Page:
In March, 2020, most U.S. states went into lockdown in response to climbing COVID-19 cases. From automobiles to hospitality and travel, countless industries experienced major slowdowns during this period—motorcycles were no exception. However, a lot has changed in the past four months, and while it feels like a millennia ago, some sectors are coping with the new normal.

Riding season in full swing, less cars on the roadways, and motorcycle sales are making a strong comeback this summer. Manufacturers like BMW are quickly returning to pre-pandemic figures and track days and motorcycle classes are booking up fast. While the data clearly represents the motorcycle community’s ardent return to the saddle, we have to ask: why? Why are so many motorcyclists willing to invest in new bikes amid a global pandemic?

There are two prevalent schools of thought in this post-COVID world: conserve and splurge. For me, these two opposing approaches aren’t absolutes. I tend to oscillate between the poles during this uncertain time. At the beginning of the outbreaks, I went into conservation mode. No, that doesn’t mean I hoarded toilet paper, but it does mean that I was very cautious with my spending.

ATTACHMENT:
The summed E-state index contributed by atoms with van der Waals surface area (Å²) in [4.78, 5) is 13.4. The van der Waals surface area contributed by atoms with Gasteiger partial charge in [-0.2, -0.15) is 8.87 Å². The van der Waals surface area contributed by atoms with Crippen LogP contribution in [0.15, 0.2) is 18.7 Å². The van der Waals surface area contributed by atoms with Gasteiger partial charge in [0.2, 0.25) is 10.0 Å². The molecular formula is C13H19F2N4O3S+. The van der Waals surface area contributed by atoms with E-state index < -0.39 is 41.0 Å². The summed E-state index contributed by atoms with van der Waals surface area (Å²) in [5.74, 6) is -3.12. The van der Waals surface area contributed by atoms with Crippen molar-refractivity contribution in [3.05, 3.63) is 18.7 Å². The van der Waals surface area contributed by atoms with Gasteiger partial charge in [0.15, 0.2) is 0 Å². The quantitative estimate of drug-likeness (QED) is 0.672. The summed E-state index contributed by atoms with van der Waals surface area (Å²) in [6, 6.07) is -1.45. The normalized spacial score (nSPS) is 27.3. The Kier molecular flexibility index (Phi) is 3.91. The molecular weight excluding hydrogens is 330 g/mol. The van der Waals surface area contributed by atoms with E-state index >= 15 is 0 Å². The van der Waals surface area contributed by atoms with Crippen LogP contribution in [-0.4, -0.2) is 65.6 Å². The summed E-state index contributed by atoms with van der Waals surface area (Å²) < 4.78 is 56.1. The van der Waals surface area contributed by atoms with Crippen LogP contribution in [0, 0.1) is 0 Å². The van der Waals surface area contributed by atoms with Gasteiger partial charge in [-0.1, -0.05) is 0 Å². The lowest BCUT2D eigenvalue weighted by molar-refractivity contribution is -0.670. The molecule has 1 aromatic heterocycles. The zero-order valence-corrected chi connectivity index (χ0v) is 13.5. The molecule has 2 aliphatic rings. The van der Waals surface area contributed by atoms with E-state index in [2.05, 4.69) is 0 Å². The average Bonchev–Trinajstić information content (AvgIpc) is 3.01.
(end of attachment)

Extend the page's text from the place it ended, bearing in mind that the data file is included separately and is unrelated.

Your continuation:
As time went on, I began to loosen the reins on my wallet. I bought more protective riding gear. I invested in my toolbox and started maintaining my own bike. Yes, the virus continued to spread, but as a motorcyclist, I could carry on with my hobby in a socially responsible way. By the time June rolled around, I was at the complete opposite end of the spectrum and buying a new bike.

As the recent sales numbers illustrated, a lot of people were in the same place as me last month. Unlike the automotive industry that continues to struggle during the pandemic, you can make a case for motorcycles being safer in this new world. With less traffic, those on the fence are giving motorcycling another look, and with social distancing mandates benefitting existing riders, we’re not waiting to buy our dream bikes (I know I didn’t).

From personal hygiene to life priorities, this pandemic is teaching us a lot of valuable lessons. For me—and many others—we sure took one lesson away. Life’s short, buy the bike.

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